As another application, a court could rely on TransUnion to find that any harm from denial of institution of inter partes review is too speculative to establish standing. While Congress created inter partes review as an efficient alternative to district court or International Trade Commission litigation,[16] there is no guarantee that the petitioner will be successful in invalidating challenged patents.

Patent litigants are already looking to TransUnion in district court litigation. In Apple v. Hirshfeld, the director of the U.S. Patent and Trademark Office recently raised TransUnion to support its motion to dismiss Apple’s challenge to Fintiv in the U.S. District Court for the Northern District of California.[17]

In that case, Apple sued the director, arguing that he lacked authority to designate NHK and Fintiv as precedential, that the Fintiv factors are arbitrary and capricious, and that the Fintiv factors are invalid because the director could have enacted them through notice and comment rulemaking.

The director briefly explained that Apple had not shown a concrete injury as required by TransUnion and that it alleged an injury that is too speculative to qualify as concrete harm.[18] The district court has not yet ruled on the director’s motion to dismiss.

Apple also recently filed a petition for writ of certiorari with the Supreme Court seeking review of the U.S. Court of Appeals for the Federal Circuit’s pre-TransUnion dismissal for lack of an appeal seeking review of a Fintiv denial of institution in Apple v. Optis Cellular Technology.[19] A response from the patent owner is due on Sept. 27.

These cases are worth watching for more than just their impact on inter partes review institution, as they could set up a new paradigm for challenges to PTAB procedures under TransUnion more generally.


[1] TransUnion LLC v. Ramirez, 141 S. Ct. 2190 (2021).

[2] TransUnion, 141 S. Ct. at 2212.

[3] Justices Roberts, Alito, Gorsuch, Kavanaugh, and Barrett, with Justices Thomas, Breyer, Sotomayor, and Kagan dissenting.

[4] TransUnion, 141 S. Ct. at 2205.

[5] Id. (quoting Spokeo, Inc. v. Robins, 578 U.S. 330, 340-41 (2016)).

[6] TransUnion, 141 S.Ct. at 2205 (citing Hagy v. Demers & Adams, 882 F.3d 616, 622 (6th Cir. 2018) (citing Spokeo, 578 U.S. at 341).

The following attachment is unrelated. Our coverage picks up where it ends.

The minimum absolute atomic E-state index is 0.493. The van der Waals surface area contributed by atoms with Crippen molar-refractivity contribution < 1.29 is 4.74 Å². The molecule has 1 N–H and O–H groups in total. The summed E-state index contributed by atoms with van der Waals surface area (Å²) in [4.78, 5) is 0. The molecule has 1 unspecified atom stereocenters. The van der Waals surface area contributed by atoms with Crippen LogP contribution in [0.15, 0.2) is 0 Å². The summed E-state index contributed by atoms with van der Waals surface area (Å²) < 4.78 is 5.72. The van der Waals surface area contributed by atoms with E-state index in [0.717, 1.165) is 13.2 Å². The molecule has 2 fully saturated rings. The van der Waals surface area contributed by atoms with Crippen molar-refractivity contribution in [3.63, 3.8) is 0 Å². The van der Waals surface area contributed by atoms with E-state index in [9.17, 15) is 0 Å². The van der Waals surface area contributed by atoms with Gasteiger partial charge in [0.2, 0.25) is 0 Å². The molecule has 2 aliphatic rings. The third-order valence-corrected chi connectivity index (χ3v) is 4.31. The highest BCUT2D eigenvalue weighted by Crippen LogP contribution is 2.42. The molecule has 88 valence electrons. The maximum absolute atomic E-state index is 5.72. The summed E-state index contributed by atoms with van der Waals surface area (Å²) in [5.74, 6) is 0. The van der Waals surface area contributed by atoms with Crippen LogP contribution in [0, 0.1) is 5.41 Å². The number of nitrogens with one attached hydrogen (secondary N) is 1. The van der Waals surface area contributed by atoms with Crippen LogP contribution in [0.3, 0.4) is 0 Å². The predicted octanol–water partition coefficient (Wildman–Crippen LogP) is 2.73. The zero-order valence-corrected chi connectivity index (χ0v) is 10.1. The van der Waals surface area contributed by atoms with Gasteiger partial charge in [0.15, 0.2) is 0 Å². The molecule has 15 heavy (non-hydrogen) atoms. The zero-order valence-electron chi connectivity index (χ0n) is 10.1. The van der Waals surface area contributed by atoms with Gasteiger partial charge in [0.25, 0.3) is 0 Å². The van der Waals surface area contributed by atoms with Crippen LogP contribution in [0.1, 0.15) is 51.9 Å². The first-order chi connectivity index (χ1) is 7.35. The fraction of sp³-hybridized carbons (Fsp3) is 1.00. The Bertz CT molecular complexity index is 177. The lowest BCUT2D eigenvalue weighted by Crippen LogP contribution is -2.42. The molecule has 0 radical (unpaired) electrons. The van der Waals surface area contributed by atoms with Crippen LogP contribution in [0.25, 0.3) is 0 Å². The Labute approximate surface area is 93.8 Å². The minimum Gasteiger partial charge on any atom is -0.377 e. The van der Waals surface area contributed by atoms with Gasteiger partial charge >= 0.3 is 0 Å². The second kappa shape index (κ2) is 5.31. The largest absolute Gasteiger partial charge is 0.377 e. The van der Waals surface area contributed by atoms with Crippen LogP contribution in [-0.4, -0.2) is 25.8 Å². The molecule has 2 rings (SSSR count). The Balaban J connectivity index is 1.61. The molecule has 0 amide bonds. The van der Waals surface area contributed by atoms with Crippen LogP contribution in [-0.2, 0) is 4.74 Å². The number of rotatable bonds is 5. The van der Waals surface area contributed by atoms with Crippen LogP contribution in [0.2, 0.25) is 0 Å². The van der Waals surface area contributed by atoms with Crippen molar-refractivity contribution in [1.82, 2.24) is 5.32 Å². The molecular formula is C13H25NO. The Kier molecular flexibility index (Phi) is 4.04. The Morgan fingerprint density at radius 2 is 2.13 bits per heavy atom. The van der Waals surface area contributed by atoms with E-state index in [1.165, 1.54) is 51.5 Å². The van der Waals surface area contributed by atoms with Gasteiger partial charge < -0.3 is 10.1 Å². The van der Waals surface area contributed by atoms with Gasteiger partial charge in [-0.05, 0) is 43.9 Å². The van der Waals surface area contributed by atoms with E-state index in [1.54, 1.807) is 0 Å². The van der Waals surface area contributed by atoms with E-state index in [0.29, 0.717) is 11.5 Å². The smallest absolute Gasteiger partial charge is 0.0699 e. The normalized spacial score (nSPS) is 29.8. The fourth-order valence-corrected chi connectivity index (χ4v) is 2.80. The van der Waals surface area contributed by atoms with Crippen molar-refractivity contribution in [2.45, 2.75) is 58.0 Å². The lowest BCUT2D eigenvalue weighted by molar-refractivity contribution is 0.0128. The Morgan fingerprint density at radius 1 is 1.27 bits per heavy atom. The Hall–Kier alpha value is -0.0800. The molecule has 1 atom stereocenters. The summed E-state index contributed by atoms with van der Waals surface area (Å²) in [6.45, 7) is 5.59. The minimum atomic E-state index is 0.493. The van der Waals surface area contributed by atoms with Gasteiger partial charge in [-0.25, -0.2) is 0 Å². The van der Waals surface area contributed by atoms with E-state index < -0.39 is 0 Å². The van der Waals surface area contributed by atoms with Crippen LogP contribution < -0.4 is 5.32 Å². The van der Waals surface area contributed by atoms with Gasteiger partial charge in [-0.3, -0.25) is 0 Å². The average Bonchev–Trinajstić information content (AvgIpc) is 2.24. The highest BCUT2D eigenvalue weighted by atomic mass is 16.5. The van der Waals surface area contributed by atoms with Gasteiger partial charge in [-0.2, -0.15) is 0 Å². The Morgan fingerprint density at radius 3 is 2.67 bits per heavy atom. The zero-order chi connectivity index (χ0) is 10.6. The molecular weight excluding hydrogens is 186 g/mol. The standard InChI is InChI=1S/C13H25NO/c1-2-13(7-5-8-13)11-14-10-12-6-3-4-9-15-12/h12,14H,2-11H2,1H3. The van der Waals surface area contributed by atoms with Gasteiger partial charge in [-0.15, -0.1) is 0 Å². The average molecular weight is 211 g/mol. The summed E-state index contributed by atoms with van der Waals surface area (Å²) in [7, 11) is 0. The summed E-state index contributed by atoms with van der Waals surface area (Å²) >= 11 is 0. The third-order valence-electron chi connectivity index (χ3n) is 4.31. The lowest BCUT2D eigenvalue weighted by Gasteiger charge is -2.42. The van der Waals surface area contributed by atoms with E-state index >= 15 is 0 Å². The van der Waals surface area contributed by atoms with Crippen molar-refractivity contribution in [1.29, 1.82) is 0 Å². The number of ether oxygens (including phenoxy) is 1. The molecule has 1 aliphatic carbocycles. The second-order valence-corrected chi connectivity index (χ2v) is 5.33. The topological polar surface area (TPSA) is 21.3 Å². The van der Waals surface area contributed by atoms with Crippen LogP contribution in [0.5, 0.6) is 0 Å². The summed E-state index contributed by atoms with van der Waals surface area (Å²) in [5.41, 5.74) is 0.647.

[7] TransUnion, 141 S. Ct. at 2209 (citing Braitberg v. Charter Comm’cns, Inc., 836 F.3d 925, 930 (8th Cir. 2016); Gubala v. Time Warner Cable, Inc., 846 F.3d 909, 912 (7th Cir. 2017)).

[8] Id. at 2204.

[9] Id.

[10] Chevron deference is the doctrine under which courts defer to agency interpretation of statutes where Congress did not speak directly on the issue and the agency’s interpretation is not unreasonable. A number of the current Supreme Court Justices have expressed skepticism toward the doctrine or its application or called for its reconsideration. See, e.g., Michigan v. Environmental Protection Agency, 576 U.S. 743, 761 (2015) (Thomas, J., concurring); Gutierrez-Brizuela v. Lynch, 834 F.3d 1142, 1148 (10th Cir. 2016) (Gorsuch, J.); Kristin Hickman, Aaron L. Nielson, Narrowing Chevron’s Domaine, 70 Duke L. J. 931 (Feb. 2021).

[11] No. IPR2018-00752 (Paper 8) (PTAB Sept. 12, 2018).

[12] IPR2020-00019 (Paper 11) (PTAB Mar. 20, 2020).

[13] See Fintiv, Paper 11 at *8, 11.

[14] see 35 U.S.C. § 314(d).

[15] 35 U.S.C. § 316(e).

[16] (see H. Rep. 112-98, Part 1 at 48 (2011); 157 Cong. Rec. S592 (daily ed. Feb. 28, 2011) (statement of Sen. Chuck Grassley)).

[17] Apple, Inc. v. Hirshfeld, No. 5:20-cv-06128-EJD, Dkt. 118 (N. D. Cal. June 25, 2021).

[18] Id. at *2-3.

[19] Apple, Inc. v. Optis Cellular Tech., LLC, No. 21-1043, Petition (Jan. 26, 2021).

As published in Law360 on August 26, 2021. Reprinted here with permission.

DISCLAIMER: Because of the generality of this update, the information provided herein may not be applicable in all situations and should not be acted upon without specific legal advice based on particular situations.